The above sentiment is an indication of the most logical and practical way of dealing with the possible reemergence of SARS and the present viral infections, such as Avian flu.
Unfortunately the perception that new and dangerous forms are diseases are appearing in the modern world more often is largely true. This fact is partly the result of modern lifestyles and particularly the ubiquitous nature of modern travel, especially air travel, which had an enormous effect on the spread of diseases like SARS.
The above points all go to suggest that in terms of sustainable solutions the threat of disease like SARS must not be seen or dealt with in isolation. The following quotation emphasizes this point.
The emergence of SARS is by no means an isolated event. Since the 1970s, at least 30 new infectious diseases have emerged for which no effective treatment exists. One of the most destructive diseases the modern world currently faces was virtually unknown 20 years ago, but today the HIV / AIDS epidemic has infected more than 40 million people worldwide, killed 3 million in 2001 and continues to spread around the globe.
BIOTECHNOLOGY AND SUSTAINABILITY)
Diseases like SARS have a negative effect on the world economy, with subsequent effects on the social and health infrastructure of many countries, impeding their ability to deal with the disease. There is a growing sense in the word community that "... infectious diseases will need to be turned back...If the global community is serious about achieving sustainable development and growth in the world economy." (ibid)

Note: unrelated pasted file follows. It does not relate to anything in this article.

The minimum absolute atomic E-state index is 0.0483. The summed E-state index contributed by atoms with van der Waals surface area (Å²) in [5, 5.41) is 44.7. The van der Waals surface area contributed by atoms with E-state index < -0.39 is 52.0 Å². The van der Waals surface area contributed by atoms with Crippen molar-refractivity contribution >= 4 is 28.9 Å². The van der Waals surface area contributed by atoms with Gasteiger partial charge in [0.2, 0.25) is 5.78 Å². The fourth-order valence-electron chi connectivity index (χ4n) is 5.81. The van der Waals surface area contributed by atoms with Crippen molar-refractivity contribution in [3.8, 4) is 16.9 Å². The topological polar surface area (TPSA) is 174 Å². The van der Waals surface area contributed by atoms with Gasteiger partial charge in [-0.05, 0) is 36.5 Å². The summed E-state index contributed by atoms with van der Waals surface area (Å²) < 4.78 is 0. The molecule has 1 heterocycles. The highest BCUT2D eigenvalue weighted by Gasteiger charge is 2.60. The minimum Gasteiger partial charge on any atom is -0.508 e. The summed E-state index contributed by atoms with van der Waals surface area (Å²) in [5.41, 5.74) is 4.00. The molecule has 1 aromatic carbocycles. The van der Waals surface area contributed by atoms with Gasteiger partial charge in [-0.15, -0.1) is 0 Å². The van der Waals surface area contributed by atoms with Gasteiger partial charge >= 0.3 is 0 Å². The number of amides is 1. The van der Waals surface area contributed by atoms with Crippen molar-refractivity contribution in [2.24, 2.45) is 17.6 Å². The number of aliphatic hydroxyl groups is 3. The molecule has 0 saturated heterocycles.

To this end a number of public and private international partnerships have been established; such as the Medicines for Malaria Venture, the Global Alliance for TB Drug Development and the Global Alliance on Vaccines and Immunization. (ibid) Another example of the type of international cooperation that is needed is the establishment of the European Clinical Trials Platform, created by the European Commission in 2002. This platform supports common programs of research and clinical trials for various diseases.
Another area that has become particularly important in the area of sustainable prevention is the use of biotechnology, genomics and informatics. These tools and technologies offer "...a growing range of approaches to help prevent, monitor, detect, diagnose and treat infectious diseases. Appropriate policies are however necessary to ensure that the right tools reach the right people at the right time. (ibid)
The above emphasizes central point that is reiterated by many experts on SARS and other infectious diseases; namely that "...the battle... against infectious diseases...today is a challenge and a burden to be shared with all the global scientific community." (ibid) Scientific commentators state that the complexity of diseases like SARS, coupled with the easy spread of virus via air travel, has necessitated that an inclusive and wide- ranging strategy of sustainable prevention must be initiated in all countries.
A related aspect is the issue of surveillance in the fight against SARS and other viral epidemics. This was referred to in the present study in terms of the role that the media played in warning the international community about SARS, thereby being instrumental in retarding its spread. There is little doubt that disease outbreaks…